Pamela Wallin, a well-known former journalist and anchor who helped Harper fundraise and drum up voter support during the last election, is the latest senator who has been subjected to scrutiny by the independent auditing firm Deloitte in an expense scandal that has turned out to be the biggest crisis the Senate has faced in its nearly 150-year-old history.
Early Monday, a Senate subcommittee will receive the audit, as will Wallin herself if she chooses to attend, before it is released to the full Senate committee of internal economy at the end of the day. Auditors will be on hand to brief senators on the audit's findings.
The subcommittee will deliver a report on the audit on Tuesday.
The CBC's Chris Hall reported Sunday night that the audit is expected to reveal that Wallin owes tens of thousands of dollars more in ineligible expense claims than the $38,000 she has already voluntarily repaid.
Although there may be other surprises in the audit, much of its content has already been flagged by one of the auditors conducting the examination and by Wallin herself
The focus of Wallin's audit will centre on her travel expenses, specifically flights she charged to the Senate. That's what she told host Peter Mansbridge of CBC-TV's The National in an exclusive interview that aired in June. Any issue over her expenses, she said, is about "flight costs. Flight costs. So, money is not in my pocket, the money is in the pocket of the airlines."
Wallin told Mansbridge that Senate paperwork is so onerous it's as if it were not "humanly possible to keep on top of. So I made mistakes."
She said that as she re-examined her expenses paperwork with the help of her two Senate assistants, she realized some of her airline tickets charged to the Senate should have been paid for by what she called a "third party," which she said was "more like a board than an event."
Wallin sat on at least three boards for most of the time she's been in the Senate, including Porter Airlines and the investment firm Gluskin, Sheff. She's since resigned from those positions.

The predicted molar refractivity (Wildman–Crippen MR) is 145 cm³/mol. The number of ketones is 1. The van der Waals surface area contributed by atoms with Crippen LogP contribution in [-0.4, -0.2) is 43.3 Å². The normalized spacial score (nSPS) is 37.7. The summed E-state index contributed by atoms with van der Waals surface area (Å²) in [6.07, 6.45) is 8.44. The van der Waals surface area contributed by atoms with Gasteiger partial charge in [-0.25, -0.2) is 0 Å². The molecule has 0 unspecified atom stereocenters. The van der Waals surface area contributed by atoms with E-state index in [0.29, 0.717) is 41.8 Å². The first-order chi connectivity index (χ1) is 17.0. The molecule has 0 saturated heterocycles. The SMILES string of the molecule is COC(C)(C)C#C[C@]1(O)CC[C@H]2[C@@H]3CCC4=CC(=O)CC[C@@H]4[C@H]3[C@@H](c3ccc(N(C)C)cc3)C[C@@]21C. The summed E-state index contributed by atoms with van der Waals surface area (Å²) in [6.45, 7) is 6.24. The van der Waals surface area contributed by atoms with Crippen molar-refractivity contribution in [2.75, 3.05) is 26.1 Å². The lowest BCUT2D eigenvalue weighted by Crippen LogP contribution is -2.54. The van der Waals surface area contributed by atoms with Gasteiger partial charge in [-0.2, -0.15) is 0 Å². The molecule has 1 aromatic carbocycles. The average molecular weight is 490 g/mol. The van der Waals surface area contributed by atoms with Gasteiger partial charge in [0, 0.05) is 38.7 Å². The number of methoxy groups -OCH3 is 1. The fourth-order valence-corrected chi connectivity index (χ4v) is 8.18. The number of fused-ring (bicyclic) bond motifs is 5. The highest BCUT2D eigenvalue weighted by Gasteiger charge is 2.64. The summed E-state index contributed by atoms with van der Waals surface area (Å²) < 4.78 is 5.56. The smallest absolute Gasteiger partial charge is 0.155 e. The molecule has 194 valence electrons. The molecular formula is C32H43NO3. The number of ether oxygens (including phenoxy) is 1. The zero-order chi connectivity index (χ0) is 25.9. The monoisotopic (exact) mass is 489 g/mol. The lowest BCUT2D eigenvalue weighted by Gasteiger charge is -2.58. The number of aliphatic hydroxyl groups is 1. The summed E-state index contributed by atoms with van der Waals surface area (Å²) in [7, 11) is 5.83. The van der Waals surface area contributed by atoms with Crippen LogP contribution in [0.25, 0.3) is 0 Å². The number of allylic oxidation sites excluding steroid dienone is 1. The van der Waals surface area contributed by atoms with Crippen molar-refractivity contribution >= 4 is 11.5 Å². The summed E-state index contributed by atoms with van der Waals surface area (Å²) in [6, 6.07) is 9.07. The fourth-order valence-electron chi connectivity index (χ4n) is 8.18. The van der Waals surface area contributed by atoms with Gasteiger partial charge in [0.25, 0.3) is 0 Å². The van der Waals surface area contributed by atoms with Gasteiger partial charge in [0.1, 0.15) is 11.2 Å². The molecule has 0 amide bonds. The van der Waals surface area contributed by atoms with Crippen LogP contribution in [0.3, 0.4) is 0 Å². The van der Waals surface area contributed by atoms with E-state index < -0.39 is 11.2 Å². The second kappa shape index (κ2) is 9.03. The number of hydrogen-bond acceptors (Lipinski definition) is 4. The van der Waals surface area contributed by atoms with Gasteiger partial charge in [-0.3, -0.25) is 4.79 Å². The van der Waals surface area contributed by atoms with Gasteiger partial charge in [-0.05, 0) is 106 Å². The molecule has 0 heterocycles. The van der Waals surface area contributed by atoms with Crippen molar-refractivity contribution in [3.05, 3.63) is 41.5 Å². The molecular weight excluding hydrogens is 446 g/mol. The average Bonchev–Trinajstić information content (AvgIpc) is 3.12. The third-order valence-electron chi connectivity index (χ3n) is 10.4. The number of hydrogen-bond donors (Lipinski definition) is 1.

Wallin told Mansbridge she had voluntarily paid back $38,000 to the Senate, and admitted she might owe more.
Stopovers on the way to Saskatchewan
Wallin also told Mansbridge that the reason her travel claims to the place she calls her home — Saskatchewan — seem so low over a two-year period compared with the $300,000 claimed for other travel is that she often stops over in Toronto on her way back to her native province.
"If I have a day like a Friday where I can go to Halifax or Edmonton or Toronto and do a speech or do an event, I will do that on the way home. I am still going home. That doesn’t count as travel to my home. It counts as 'other.'”
Wallin said that flights to Saskatchewan from Ottawa are long and infrequent, and although an airline ticket might appear to be for an Ottawa-Toronto route, the final destination could be Saskatchewan.
Although Wallin owns a condo in Toronto, she said she spent 168 days at her home in Wadena, Sask.
Wallin, appointed by Prime Minister Stephen Harper as a Conservative senator now, sits as an Independent.
Wallin's audit was extended twice
Something about the pattern of Wallin's claims, however, must have been red-flagged by the Senate's administration. Deloitte has been asked twice by Senate staff to extend the audit period for Wallin's claims, which at first covered an 18-month period. The audit now begins when she was first appointed to the Senate at the start of 2009.
The Deloitte audit has been underway for over six months, and in June a Deloitte auditor appeared before a Senate committee to explain the delay.
In a rare 15-minute period when the normally secretive committee of internal economy allowed the public to listen to testimony from one of two auditors working on Wallin's case, Gary Timms explained that the "lens" he was using was different from the one employed with three other senators.
In the cases of senators Mike Duffy, Patrick Brazeau and Mac Harb, the Deloitte audits examined how much time the senators spent in homes they claimed were their primary residences as opposed to days spent in Ottawa.
In Wallin's case, Timms said, the focus is "more on the nature of the expenses and whether they were Senate business expenses." However, Timms confirmed the audit process is the same as the one employed in the other senators' audits.
In those cases, Deloitte tracked the daily whereabouts of Duffy, Harb and Brazeau using data gleaned from their Senate-issued credit cards and cellphones. Deloitte was able to prove that the senators spent little time in the places they declared were their primary residences.
A senator who lives at least 100 kilometres from the capital is allowed to charge the Senate for maintaining a secondary residence.
The same auditing process could have been deployed for Wallin, ascertaining how many days her flight stopovers on what she said were trips to Saskatchewan lasted, and how much time she spent in Toronto.
The RCMP are investigating Duffy, Harb and Brazeau and have filed court documents revealing the force suspects each senator of filing inappropriate expense claims contrary to the Criminal Code. No charges have been laid and none of the allegations have been proved in court.
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